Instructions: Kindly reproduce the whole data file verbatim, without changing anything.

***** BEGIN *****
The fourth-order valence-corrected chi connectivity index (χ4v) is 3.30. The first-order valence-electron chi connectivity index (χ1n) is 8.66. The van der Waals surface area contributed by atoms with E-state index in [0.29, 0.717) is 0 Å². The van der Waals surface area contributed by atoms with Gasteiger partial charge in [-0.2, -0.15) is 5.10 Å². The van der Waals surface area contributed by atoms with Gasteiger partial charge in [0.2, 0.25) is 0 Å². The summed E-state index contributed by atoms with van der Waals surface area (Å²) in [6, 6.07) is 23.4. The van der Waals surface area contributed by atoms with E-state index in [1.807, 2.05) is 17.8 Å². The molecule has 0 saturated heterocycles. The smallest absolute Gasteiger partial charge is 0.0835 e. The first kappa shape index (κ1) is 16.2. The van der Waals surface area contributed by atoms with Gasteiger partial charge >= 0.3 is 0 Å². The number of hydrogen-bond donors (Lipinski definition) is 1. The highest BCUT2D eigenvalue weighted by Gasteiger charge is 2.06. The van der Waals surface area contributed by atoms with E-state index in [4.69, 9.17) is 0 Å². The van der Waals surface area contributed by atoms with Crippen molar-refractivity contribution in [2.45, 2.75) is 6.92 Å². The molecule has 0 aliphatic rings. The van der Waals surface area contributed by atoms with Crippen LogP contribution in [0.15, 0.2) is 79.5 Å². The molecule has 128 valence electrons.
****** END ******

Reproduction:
The fourth-order valence-corrected chi connectivity index (χ4v) is 3.30. The first-order valence-electron chi connectivity index (χ1n) is 8.66. The van der Waals surface area contributed by atoms with E-state index in [0.29, 0.717) is 0 Å². The van der Waals surface area contributed by atoms with Gasteiger partial charge in [-0.2, -0.15) is 5.10 Å². The van der Waals surface area contributed by atoms with Gasteiger partial charge in [0.2, 0.25) is 0 Å². The summed E-state index contributed by atoms with van der Waals surface area (Å²) in [6, 6.07) is 23.4. The van der Waals surface area contributed by atoms with E-state index in [1.807, 2.05) is 17.8 Å². The molecule has 0 saturated heterocycles. The smallest absolute Gasteiger partial charge is 0.0835 e. The first kappa shape index (κ1) is 16.2. The van der Waals surface area contributed by atoms with Gasteiger partial charge >= 0.3 is 0 Å². The number of hydrogen-bond donors (Lipinski definition) is 1. The highest BCUT2D eigenvalue weighted by Gasteiger charge is 2.06. The van der Waals surface area contributed by atoms with E-state index in [4.69, 9.17) is 0 Å². The van der Waals surface area contributed by atoms with Crippen molar-refractivity contribution in [2.45, 2.75) is 6.92 Å². The molecule has 0 aliphatic rings. The van der Waals surface area contributed by atoms with Crippen LogP contribution in [0.15, 0.2) is 79.5 Å². The molecule has 128 valence electrons.